Goodwood (Holly Throsby, A&U)
It’s fitting that a reviewer once described Australian musician Holly Throsby as ‘a songstress with [the] literary depth of a novelist’, because Throsby is now writing fiction—and her debut, Goodwood, applies the moody introspection of her songs to a page-turning mystery. In 1992, Jean Brown is 17 and has lived nearly all her life in Goodwood, a quintessential country town: tucked between a mountain and a river, it’s got two pubs, a takeaway and a fishing parade, and everybody knows everybody else’s business. But when 18-year-old Rosie White vanishes, followed a week later by beloved local butcher Bart McDonald, Goodwood is cast beneath the long shadow of grief and distrust. Looking back on the strange events of that year, Jean gradually reveals Goodwood’s dark secrets. Throsby does a wonderful job of evoking small-town Australian life. Although some of her characters are cut from familiar cloth—Mack the good-hearted cop, Coral the insatiable gossip—they’re so finely observed that you can’t help but be charmed by them. With laconic wit and deft plotting, Throsby seamlessly weaves Jean’s coming-of-age with the novel’s central mystery, lending the narrative a touching sense of nostalgia. Throsby hits all the right notes in Goodwood—similar to Karen Foxlee’s The Anatomy of Wings and Craig Silvey’s Jasper Jones, it’s a nuanced portrayal of the damage created by hidden truths in tight-knit communities.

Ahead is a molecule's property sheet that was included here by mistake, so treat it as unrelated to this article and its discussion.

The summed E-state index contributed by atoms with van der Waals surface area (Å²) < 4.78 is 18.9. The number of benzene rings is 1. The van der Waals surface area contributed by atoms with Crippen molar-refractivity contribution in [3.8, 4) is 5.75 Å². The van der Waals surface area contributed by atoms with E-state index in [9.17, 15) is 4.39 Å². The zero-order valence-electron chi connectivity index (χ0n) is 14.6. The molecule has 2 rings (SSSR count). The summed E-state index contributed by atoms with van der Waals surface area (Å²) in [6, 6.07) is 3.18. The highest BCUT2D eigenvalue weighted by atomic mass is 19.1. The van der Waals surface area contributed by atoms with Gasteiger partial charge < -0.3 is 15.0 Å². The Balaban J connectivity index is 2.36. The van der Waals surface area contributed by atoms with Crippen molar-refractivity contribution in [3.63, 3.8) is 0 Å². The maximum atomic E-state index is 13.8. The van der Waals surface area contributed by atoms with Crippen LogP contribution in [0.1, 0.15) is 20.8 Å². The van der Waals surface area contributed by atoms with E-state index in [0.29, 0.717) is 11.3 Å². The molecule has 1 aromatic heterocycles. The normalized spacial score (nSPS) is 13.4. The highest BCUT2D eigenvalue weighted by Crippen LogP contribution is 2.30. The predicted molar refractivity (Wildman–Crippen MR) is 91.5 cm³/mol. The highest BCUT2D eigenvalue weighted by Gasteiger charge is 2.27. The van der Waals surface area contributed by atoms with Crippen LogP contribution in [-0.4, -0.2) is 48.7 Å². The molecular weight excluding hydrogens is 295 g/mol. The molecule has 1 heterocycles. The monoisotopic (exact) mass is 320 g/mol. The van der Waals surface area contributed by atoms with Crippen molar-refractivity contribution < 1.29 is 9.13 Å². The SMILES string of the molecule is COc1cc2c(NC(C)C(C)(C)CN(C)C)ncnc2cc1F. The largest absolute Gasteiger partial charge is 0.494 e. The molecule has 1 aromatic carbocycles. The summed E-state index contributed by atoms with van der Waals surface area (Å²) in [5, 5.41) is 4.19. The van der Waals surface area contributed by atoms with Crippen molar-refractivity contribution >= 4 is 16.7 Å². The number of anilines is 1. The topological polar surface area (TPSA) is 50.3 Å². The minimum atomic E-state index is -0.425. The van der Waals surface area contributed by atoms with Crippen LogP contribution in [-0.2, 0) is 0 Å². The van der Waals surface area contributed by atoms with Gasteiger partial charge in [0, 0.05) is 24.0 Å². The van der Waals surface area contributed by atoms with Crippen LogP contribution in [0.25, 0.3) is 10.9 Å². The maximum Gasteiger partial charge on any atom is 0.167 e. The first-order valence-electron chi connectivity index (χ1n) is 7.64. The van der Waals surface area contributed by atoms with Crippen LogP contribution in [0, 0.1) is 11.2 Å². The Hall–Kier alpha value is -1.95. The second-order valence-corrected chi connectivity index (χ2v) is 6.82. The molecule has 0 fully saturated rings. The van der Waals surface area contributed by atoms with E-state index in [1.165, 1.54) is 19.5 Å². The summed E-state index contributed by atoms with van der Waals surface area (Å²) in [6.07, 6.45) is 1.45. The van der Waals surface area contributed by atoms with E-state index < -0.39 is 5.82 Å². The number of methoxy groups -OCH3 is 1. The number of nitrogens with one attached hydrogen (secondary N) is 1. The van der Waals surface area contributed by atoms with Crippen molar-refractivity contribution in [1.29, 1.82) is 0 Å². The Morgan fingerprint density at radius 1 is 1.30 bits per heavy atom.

Carody Culver is a freelance writer and editor and a bookseller at Brisbane’s Avid Reader